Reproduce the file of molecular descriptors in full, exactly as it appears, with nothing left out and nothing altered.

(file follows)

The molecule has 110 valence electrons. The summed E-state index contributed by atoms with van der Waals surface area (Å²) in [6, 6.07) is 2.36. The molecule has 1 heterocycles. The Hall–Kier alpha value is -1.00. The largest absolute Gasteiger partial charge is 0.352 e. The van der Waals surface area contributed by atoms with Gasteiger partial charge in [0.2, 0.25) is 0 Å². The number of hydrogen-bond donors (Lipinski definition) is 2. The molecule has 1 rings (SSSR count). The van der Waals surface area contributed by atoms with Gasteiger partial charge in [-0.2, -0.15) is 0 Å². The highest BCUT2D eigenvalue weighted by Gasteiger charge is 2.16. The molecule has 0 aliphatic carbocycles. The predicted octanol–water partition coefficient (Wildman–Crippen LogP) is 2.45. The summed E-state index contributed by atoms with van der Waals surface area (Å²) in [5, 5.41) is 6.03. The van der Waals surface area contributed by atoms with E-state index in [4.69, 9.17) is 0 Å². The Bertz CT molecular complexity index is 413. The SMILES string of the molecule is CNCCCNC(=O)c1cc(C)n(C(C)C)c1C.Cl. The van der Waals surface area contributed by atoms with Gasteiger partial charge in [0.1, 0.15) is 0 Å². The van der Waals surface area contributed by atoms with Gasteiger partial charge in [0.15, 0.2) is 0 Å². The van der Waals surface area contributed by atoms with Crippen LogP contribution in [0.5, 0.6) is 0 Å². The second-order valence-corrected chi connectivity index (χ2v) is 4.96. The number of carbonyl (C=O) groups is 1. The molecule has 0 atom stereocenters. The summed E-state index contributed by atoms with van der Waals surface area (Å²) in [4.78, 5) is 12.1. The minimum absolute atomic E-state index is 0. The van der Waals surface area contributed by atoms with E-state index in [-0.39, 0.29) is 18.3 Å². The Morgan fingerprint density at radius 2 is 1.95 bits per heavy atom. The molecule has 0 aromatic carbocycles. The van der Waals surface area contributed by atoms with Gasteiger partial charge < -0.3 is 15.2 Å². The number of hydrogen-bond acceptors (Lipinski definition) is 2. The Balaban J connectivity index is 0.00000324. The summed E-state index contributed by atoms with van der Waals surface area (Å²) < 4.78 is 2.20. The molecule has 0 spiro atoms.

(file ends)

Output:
The molecule has 110 valence electrons. The summed E-state index contributed by atoms with van der Waals surface area (Å²) in [6, 6.07) is 2.36. The molecule has 1 heterocycles. The Hall–Kier alpha value is -1.00. The largest absolute Gasteiger partial charge is 0.352 e. The van der Waals surface area contributed by atoms with Gasteiger partial charge in [0.2, 0.25) is 0 Å². The number of hydrogen-bond donors (Lipinski definition) is 2. The molecule has 1 rings (SSSR count). The van der Waals surface area contributed by atoms with Gasteiger partial charge in [-0.2, -0.15) is 0 Å². The highest BCUT2D eigenvalue weighted by Gasteiger charge is 2.16. The molecule has 0 aliphatic carbocycles. The predicted octanol–water partition coefficient (Wildman–Crippen LogP) is 2.45. The summed E-state index contributed by atoms with van der Waals surface area (Å²) in [5, 5.41) is 6.03. The van der Waals surface area contributed by atoms with E-state index in [4.69, 9.17) is 0 Å². The Bertz CT molecular complexity index is 413. The SMILES string of the molecule is CNCCCNC(=O)c1cc(C)n(C(C)C)c1C.Cl. The van der Waals surface area contributed by atoms with Gasteiger partial charge in [0.1, 0.15) is 0 Å². The van der Waals surface area contributed by atoms with Gasteiger partial charge in [0.15, 0.2) is 0 Å². The van der Waals surface area contributed by atoms with Crippen LogP contribution in [0.5, 0.6) is 0 Å². The second-order valence-corrected chi connectivity index (χ2v) is 4.96. The number of carbonyl (C=O) groups is 1. The molecule has 0 atom stereocenters. The summed E-state index contributed by atoms with van der Waals surface area (Å²) in [4.78, 5) is 12.1. The minimum absolute atomic E-state index is 0. The van der Waals surface area contributed by atoms with E-state index in [-0.39, 0.29) is 18.3 Å². The Morgan fingerprint density at radius 2 is 1.95 bits per heavy atom. The molecule has 0 aromatic carbocycles. The van der Waals surface area contributed by atoms with Gasteiger partial charge < -0.3 is 15.2 Å². The number of hydrogen-bond acceptors (Lipinski definition) is 2. The Balaban J connectivity index is 0.00000324. The summed E-state index contributed by atoms with van der Waals surface area (Å²) < 4.78 is 2.20. The molecule has 0 spiro atoms.